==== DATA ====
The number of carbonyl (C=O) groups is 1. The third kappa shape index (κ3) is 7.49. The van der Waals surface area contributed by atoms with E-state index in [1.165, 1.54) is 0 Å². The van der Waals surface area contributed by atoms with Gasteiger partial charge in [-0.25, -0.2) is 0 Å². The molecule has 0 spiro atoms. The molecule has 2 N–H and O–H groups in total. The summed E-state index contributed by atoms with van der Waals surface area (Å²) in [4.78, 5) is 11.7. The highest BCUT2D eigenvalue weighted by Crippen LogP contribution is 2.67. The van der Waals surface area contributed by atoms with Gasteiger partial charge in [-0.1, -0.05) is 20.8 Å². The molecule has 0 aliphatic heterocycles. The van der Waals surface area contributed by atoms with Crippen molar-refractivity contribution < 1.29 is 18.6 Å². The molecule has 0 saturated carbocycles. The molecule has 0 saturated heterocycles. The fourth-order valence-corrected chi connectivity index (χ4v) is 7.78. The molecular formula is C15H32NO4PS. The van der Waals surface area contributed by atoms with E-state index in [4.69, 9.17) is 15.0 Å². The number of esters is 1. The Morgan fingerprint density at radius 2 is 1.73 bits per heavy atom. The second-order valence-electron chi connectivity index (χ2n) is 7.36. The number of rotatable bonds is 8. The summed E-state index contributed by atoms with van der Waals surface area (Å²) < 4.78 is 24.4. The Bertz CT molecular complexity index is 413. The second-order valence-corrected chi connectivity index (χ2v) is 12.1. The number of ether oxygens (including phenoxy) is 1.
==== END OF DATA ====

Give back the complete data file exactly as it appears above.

The number of carbonyl (C=O) groups is 1. The third kappa shape index (κ3) is 7.49. The van der Waals surface area contributed by atoms with E-state index in [1.165, 1.54) is 0 Å². The van der Waals surface area contributed by atoms with Gasteiger partial charge in [-0.25, -0.2) is 0 Å². The molecule has 0 spiro atoms. The molecule has 2 N–H and O–H groups in total. The summed E-state index contributed by atoms with van der Waals surface area (Å²) in [4.78, 5) is 11.7. The highest BCUT2D eigenvalue weighted by Crippen LogP contribution is 2.67. The van der Waals surface area contributed by atoms with Gasteiger partial charge in [-0.1, -0.05) is 20.8 Å². The molecule has 0 aliphatic heterocycles. The van der Waals surface area contributed by atoms with Crippen molar-refractivity contribution < 1.29 is 18.6 Å². The molecule has 0 saturated carbocycles. The molecule has 0 saturated heterocycles. The fourth-order valence-corrected chi connectivity index (χ4v) is 7.78. The molecular formula is C15H32NO4PS. The van der Waals surface area contributed by atoms with E-state index in [4.69, 9.17) is 15.0 Å². The number of esters is 1. The Morgan fingerprint density at radius 2 is 1.73 bits per heavy atom. The second-order valence-electron chi connectivity index (χ2n) is 7.36. The number of rotatable bonds is 8. The summed E-state index contributed by atoms with van der Waals surface area (Å²) < 4.78 is 24.4. The Bertz CT molecular complexity index is 413. The second-order valence-corrected chi connectivity index (χ2v) is 12.1. The number of ether oxygens (including phenoxy) is 1.